*not a fact.
Monday, 23 August 2021
Warner Brothers USA 2021
Directed by Lisa Joy
You know, I suspect this movie is probably going to invite comparisons to Blade Runner from some critics and, thinking about it, I wouldn’t blame them if they do. Written and directed by Lisa Joy, Reminiscence is a beautiful, beautiful film which has exactly the kind of soft science fiction concept at its heart that was the speciality of the literary giant Philip K. Dick. And, added to this, the writer has built a nearish future world, shot in a convincing and breathtaking way, feeding directly into the viewers imaginations and then done the cool 1980s thing, by using the concept and the world to tell a classic 1940s style film noir thriller. Complete with a voice-over running narrative provided by the main protagonist, no less.
The film is set mostly in Miami (with a dash of New Orleans thrown into the mix) in a future where the water levels of the Earth have risen significantly... which brought a war along with it as humanity tried to cope with the new way of living. The post-war result, beautifully rendered in the film, are cities which live on top of water. The levels of the water sloshing around on the walkable streets are also used to suggest the distinction with the class divisions in this future... with the super rich actually living in ‘dry lands’... city complexes protected by huge damns to keep the water out. It all looks fantastic and quite gorgeously inspiring, like the worlds built in movies like the aforementioned Blade Runner (reviewed here) or Fritz Lang’s Metropolis (reviewed here).
The film stars the brilliant Hugh Jackman as Nick Bannister who, along with his business partner, ex-army buddy Watts, played by equally brilliant Thandiwe Newton, is a memory broker of some kind. That is to say, he uses a special tank and a mixture of chemicals to allow people to revisit past moments in their lives, for a price. The special pods they use were originally designed for interrogation in the war and so the two are also employed sometimes by the city’s DA, to churn up memories to help acquit or convict various suspects in legal cases.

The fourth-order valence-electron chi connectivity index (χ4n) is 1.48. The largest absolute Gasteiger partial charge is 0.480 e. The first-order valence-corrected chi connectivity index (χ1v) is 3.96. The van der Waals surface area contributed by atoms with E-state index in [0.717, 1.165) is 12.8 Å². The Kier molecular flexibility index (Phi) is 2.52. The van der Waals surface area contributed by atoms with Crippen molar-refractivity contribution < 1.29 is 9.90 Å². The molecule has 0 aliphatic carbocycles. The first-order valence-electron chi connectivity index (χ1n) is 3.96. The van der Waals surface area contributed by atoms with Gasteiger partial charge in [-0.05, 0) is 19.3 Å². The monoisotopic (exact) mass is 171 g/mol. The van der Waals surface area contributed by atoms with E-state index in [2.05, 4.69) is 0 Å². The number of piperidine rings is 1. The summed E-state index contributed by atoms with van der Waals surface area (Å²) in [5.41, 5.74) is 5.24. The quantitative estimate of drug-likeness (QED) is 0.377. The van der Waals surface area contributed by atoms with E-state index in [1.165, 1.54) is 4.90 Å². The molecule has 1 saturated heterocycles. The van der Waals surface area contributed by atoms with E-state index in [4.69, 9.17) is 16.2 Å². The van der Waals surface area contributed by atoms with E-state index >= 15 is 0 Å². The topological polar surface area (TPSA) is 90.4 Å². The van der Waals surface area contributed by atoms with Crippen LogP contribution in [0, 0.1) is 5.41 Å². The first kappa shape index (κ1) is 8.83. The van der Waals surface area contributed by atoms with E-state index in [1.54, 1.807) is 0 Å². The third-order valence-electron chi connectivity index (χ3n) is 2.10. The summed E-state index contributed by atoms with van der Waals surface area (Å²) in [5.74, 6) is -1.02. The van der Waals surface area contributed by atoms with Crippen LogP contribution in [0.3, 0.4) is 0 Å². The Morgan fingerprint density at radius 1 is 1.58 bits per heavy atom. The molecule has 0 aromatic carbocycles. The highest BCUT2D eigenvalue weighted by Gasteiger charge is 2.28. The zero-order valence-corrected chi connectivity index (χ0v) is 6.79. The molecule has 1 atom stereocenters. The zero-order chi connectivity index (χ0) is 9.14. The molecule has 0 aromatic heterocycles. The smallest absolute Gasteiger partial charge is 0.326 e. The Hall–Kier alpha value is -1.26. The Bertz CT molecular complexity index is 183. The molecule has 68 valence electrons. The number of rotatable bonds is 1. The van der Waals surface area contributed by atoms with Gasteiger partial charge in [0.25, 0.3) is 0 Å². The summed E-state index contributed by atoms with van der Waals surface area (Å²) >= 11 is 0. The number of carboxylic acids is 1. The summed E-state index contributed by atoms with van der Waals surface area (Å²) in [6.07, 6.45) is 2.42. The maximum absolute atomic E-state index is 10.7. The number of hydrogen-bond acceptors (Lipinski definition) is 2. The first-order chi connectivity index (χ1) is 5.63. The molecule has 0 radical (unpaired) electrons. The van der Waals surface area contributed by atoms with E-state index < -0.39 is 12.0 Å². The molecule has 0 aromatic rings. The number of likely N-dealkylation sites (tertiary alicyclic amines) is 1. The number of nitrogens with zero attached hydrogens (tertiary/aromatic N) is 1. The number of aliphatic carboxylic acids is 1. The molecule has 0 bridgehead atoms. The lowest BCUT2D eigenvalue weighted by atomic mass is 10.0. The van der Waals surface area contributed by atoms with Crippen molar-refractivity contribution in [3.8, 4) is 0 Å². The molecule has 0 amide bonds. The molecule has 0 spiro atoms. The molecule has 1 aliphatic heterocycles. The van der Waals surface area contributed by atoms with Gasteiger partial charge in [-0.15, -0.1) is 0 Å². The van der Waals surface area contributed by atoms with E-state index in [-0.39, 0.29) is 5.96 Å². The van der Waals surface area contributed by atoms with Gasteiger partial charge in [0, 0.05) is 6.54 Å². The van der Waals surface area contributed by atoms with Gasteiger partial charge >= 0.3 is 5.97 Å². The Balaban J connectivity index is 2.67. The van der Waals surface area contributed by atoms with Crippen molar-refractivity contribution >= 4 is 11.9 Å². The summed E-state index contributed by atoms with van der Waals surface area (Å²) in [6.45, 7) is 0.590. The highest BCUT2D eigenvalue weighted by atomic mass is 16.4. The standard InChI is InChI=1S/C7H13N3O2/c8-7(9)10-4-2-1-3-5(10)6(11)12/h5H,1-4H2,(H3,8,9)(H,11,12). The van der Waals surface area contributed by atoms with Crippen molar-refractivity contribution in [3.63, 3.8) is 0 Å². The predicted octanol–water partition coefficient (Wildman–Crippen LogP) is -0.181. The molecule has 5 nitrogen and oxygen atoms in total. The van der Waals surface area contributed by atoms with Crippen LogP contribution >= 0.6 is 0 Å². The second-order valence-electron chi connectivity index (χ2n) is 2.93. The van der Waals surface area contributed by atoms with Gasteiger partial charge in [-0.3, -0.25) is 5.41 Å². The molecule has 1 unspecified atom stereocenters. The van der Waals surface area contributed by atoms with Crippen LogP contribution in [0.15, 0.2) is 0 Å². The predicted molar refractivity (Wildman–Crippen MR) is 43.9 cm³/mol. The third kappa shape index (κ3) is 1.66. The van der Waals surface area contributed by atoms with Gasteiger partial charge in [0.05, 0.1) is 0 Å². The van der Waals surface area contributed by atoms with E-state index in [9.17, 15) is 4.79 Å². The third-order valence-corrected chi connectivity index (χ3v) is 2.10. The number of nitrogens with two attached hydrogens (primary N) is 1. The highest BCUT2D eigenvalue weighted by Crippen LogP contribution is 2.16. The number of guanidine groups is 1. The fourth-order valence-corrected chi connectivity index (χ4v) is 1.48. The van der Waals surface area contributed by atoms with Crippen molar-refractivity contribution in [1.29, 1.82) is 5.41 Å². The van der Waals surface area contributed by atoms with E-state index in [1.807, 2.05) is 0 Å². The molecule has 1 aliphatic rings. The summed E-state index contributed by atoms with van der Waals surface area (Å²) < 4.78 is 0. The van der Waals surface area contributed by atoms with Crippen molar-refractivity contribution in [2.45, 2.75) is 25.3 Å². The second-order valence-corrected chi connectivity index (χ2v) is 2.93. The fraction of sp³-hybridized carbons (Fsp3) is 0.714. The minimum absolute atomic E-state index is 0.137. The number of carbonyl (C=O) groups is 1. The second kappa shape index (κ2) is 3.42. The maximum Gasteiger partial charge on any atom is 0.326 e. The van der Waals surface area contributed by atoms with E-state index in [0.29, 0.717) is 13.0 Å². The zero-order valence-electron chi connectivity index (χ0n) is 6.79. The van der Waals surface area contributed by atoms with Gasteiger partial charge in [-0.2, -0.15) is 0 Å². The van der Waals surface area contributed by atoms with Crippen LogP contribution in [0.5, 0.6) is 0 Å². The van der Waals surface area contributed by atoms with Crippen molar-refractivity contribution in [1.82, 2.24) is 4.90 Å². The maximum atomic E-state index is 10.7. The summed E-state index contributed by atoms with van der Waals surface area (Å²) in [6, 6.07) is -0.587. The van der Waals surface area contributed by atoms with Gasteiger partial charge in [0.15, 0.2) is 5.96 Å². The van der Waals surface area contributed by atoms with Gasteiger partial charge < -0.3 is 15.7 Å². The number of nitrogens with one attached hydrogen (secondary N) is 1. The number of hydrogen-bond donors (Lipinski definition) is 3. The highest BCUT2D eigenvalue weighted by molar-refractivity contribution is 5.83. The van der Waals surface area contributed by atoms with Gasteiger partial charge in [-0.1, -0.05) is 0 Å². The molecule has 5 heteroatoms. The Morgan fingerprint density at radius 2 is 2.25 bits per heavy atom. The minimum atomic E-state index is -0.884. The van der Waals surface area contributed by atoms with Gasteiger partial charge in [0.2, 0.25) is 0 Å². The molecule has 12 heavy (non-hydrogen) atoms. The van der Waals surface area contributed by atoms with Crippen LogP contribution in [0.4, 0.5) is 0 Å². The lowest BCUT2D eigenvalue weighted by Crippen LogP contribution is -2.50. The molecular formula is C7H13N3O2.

Then one day, in the best film noir tradition, a femme fatale called Mae, played by the always amazing Rebecca Ferguson, walks into Nick’s life on the pretext of needing a quick memory fix to locate some misplaced keys she can’t remember losing that morning and then, well, I don’t want to give the terribly convoluted and, thankfully, fairly impenetrable and surprising plot twists away but it’s a wonderful noir concoction which manages to juggle a bleak outlook with stunning cityscapes in a convincing and addicting manner.
Not content to let the central concept kick start and guide the impetus of the story, the writer/director has the confidence to use the memory trips of various characters to shape the context of the viewpoint of the story and to use as reveals in certain places in the narrative structure. There is absolutely no lazy writing in this one and it really is one of the best modern noirs I can think of. It’s first rate science fiction which stretches back to movie genre ancestors such as Soylent Green through to recent genre successes like Hotel Artemis (reviewed here). It certainly holds up to its predecessors and possibly is more successful than some of those classics, even.